Social work offers job roles in many different areas: community services; hospital-based practice; mental health; education; family services; research; administration and management. Each of these areas offer different ways for you to build your skills, knowledge, and experience over time so that you can become more specialised in your field – leading ultimately to promotion or even starting your own business if this interests you!
Also, moving from one specialism to another will allow you to gather a wide breadth of experience, such as moving from Looked After Children to Child Protection, adding diversity to your CV. It is possible to specialise in any number of different areas, from working with adults suffering from mental health problems to supporting children who have been neglected. There are so many opportunities for you to find an area of expertise that suits your own personal interests in social work and supports your ongoing
What are the highest paying careers in social work?
The average social worker salary is around £30,000 per year. However, it is difficult to get an exact average. This is mainly because most social workers are employed by local authorities, or you may decide to have your whole social work career through a recruitment agency, just like Liquid Personnel, where hourly rates tend to be more favourable.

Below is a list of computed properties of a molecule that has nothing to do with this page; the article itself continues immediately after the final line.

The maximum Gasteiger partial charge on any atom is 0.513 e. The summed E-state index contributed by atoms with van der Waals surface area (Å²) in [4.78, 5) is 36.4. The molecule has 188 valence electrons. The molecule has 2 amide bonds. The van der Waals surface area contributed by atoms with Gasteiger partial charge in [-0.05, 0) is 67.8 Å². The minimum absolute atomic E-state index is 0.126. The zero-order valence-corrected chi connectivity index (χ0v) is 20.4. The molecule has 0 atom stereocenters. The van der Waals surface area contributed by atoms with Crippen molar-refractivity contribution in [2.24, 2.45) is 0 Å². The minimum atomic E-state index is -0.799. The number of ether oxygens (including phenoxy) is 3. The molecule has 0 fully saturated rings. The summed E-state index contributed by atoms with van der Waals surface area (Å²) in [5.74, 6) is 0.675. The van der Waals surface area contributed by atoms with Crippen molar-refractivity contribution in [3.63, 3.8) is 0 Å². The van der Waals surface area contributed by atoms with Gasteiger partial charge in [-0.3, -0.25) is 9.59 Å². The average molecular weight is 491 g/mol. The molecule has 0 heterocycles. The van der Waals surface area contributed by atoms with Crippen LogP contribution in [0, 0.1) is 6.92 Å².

It’s also important to consider that hourly rates and salaries will vary by region and are typically higher in London. Many social workers also work in the private sector or in charitable organisations, where salaries can wildly differ.
However, with that said, Prospects has outlined the average yearly salaries you could expect during a typical social work career:
- Salaries for a newly qualified social worker within a local authority are approximately £24,000 – £30,000 per annum.
- If your first role is in the NHS, you’d usually begin on band 6, which would mean a salary of £32,306 to £39,027.
- With further experience and responsibilities, you can expect up to around £40,000 at local authorities and within the NHS, you’d move on to senior roles at band 7, which would see you earn between £40,057 to £45,839.
- Senior posts within local authorities such as team manager, commissioning manager or head of service would see you earning over £40,000.
Some social workers decide to become practice educators, which means they mentor, supervise and educate future social workers, whilst others move into academia to become educators, lecturers and researchers.
Salaries in this field vary massively, and depend on your area of expertise, qualifications and experience.
Develop your career with Liquid Personnel
Are you a newly qualified social worker and are now interested in starting your social work career? Or perhaps you want to explore the next steps on your career path? Here at Liquid Personnel, our expert teams are ready and waiting to help you secure that next role, and further your career.
As the leading social work recruitment agency in the UK, we work with local authorities, NHS Trusts, fostering agencies, charities and more to offer you the most exciting and varied range of temporary and permanent social work roles. With jobs available for qualified social workers and senior social workers through to team managers, service managers and beyond, we recruit for all levels of social services staff.
Register with Liquid Personnel today and start your career journey with a leading social work and healthcare recruitment agency.
As the UK’s leading social work recruiter, we offer the widest range of qualified temporary and permanent roles throughout children’s and adults’ services.